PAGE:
By Anna Merlan
By Lee Escobedo
By Alice Laussade
By Scott Reitz
By Claire Lawton
By Kiernan Maletsky
By Anna Merlan
Despite the title East Is East, the big message of this flavorful domestic memoir is really that West is West. In the tug-of-war between East and West for a soul, East, the film suggests, may hold out for a while through a combination of nostalgia, pride, national resentment, and simple cultural vertigo, but in the long run, the comforts and liberties of the West will win out. This tough, sympathetic comedy by first-time director Damien O'Donnell doesn't regard this as a bad thing, either.
Based on an autobiographical 1996 play by the actor Ayub Khan-Din (of Sammy and Rosie Get Laid), East Is East is set in the north of England in the 1970s. The central character is George Khan (Om Puri), a Pakistani immigrant who, with his wife Ella (Linda Bassett), a redheaded Englishwoman, runs a suburban fish-and-chip shop. Despite all this, George regards himself not as an Englishman but as a proudly traditional Pakistani, and he's adamant that his seven kids be raised in his tradition.
The kids, needless to say, have other ideas. With the exception of the meek Maneer (Emil Marwa), who tries for Muslim piety, the others regard themselves as English. As the story begins, the oldest son, Nazir (Ian Aspinall), leaves his arranged bride at the altar and flees to London, which causes George to take his picture off the wall, declare him dead, and turn his attention to controlling every aspect of the other kids' lives.
Screenplay by Ayub Khan-Din, based on his own play
Tariq (Jimi Mistry), or "Tony" when he's at the disco, is a heartthrob who's carrying on with the pretty girl across the street (Emma Riydal); she adores him despite (or because of) her immigrant-hating father's tendency to display in his window campaign posters for the notorious "Rivers of Blood" nationalist Enoch Powell. Less wild is Abdul (Raji James), but, despite his father's wishes, neither he nor Tariq is about to marry a "fookin' Paki," and especially not the homely daughters of a respectable Pakistani gent from the next town, whom George has in mind for them.
Saleem (Chris Bisson) is the college boy, but while he leads George to believe he's an engineering student, he's actually studying art, with Ella slipping him money on the side for supplies. George and Ella's only daughter, Meenah (Archie Panjabi), is spirited and smart and miserable in her Sari.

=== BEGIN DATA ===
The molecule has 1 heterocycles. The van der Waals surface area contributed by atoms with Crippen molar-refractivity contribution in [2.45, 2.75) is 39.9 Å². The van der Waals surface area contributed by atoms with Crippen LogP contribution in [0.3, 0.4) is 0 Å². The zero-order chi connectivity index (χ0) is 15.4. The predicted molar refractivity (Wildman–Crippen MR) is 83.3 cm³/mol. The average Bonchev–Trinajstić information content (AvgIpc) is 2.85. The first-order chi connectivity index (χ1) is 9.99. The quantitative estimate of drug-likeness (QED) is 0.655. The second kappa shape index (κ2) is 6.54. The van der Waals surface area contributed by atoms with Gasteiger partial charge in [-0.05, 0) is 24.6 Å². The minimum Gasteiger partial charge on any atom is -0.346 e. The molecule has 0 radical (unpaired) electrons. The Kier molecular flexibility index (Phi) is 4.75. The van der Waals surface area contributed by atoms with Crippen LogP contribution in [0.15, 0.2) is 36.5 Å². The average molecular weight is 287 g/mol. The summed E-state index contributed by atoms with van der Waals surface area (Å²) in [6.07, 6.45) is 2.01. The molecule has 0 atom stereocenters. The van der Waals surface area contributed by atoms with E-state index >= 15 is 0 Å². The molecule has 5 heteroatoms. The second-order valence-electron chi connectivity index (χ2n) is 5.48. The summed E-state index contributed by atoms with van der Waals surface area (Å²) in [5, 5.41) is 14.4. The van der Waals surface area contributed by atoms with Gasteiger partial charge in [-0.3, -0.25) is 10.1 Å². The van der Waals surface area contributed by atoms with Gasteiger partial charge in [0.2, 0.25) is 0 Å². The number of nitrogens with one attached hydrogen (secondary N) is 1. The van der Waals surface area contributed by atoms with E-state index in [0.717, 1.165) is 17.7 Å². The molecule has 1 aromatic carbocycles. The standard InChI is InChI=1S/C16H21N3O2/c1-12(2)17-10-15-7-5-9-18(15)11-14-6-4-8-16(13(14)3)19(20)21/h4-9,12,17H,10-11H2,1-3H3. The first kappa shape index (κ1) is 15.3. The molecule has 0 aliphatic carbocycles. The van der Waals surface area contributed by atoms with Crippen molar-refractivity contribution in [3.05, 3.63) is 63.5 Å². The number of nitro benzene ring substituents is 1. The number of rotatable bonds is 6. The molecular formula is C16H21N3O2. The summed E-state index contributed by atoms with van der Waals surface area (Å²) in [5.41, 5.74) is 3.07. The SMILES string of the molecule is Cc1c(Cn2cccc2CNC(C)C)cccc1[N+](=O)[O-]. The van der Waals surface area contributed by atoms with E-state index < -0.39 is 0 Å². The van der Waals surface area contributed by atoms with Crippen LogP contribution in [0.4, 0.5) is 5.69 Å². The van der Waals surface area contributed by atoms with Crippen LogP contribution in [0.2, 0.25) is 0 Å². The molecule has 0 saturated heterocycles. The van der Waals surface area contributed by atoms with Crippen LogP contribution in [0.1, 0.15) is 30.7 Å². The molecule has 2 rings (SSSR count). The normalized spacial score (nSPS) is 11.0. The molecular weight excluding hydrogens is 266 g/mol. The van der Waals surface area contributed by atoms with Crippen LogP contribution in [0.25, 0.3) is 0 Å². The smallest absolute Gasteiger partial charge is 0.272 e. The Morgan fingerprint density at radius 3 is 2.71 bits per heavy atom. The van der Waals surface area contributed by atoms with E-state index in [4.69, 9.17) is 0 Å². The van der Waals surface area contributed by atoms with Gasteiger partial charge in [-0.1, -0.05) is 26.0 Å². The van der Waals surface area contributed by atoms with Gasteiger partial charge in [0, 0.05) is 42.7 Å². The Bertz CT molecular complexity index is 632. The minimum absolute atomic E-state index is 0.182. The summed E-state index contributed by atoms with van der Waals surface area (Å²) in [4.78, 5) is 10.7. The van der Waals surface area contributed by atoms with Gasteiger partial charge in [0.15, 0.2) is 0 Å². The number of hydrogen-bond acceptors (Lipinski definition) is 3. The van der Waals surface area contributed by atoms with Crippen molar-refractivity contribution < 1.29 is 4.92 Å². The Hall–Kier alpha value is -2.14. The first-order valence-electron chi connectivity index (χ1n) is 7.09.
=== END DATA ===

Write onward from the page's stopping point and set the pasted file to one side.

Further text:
The youngest Khan, Sajid (Jordan Routledge), is a mystery. To the mortification of his parents and siblings, he's withdrawn and sulky, hiding behind the hood of an ugly blue parka cinched up around his face. His "tunnel vision" becomes a metaphor for the film's viewpoint: He is the surrogate for author Khan-Din. But the poor kid doesn't get overlooked, much as he would like: George realizes that Sajid is due for circumcision, and his "tickle-tackle," in his father's phrase, is marked for removal.
Despite the outcome on this matter, George's spiteful, demanding, explosive behavior doesn't take him very far with his family. The Khan children's rebellions, like Nazir's unwillingness to marry or Saleem's secret art-student scam, tend to be silent coups -- often with Ella's quiet alliance -- so George is almost touchingly astounded when he realizes that he's not going to have his way. Yet the film doesn't soft-soap the character; this frustrated, unsuccessful petty tyrant can easily be pushed to ugly violence.
There is some meandering, episodic raggedness to the plotting, but Khan-Din's dialogue has a fine, naturalistic flow, and the young, debuting director O'Donnell, who's neither English nor Pakistani but Irish, skillfully keeps the material from showing too clearly its theatrical origins. The ensemble acting gives the film its comic snap. The siblings seem so much like real brothers and sisters that if we were told that they were a family of Anglo-Pakistani actors, we'd believe it. And Bassett's weary, genuinely loving Ella is a joy.
But it's Om Puri, one of the truly great actors of world film, who dominates East Is East and gives it its dignity. Like the director, Puri, who recently played a Pakistani immigrant in My Son the Fanatic, is neither English nor Pakistani. He's Indian, and given the current state of relations between India and its neighbor to the northwest, he may have had some gleeful, nationalist fun playing this short-fused Pakistani bully. He makes the handsome, intense, pock-faced George Khan a whole character, though, and ultimately a likable one. The performance is harsh and sad, unsentimental and deeply funny. The same goes for the movie.
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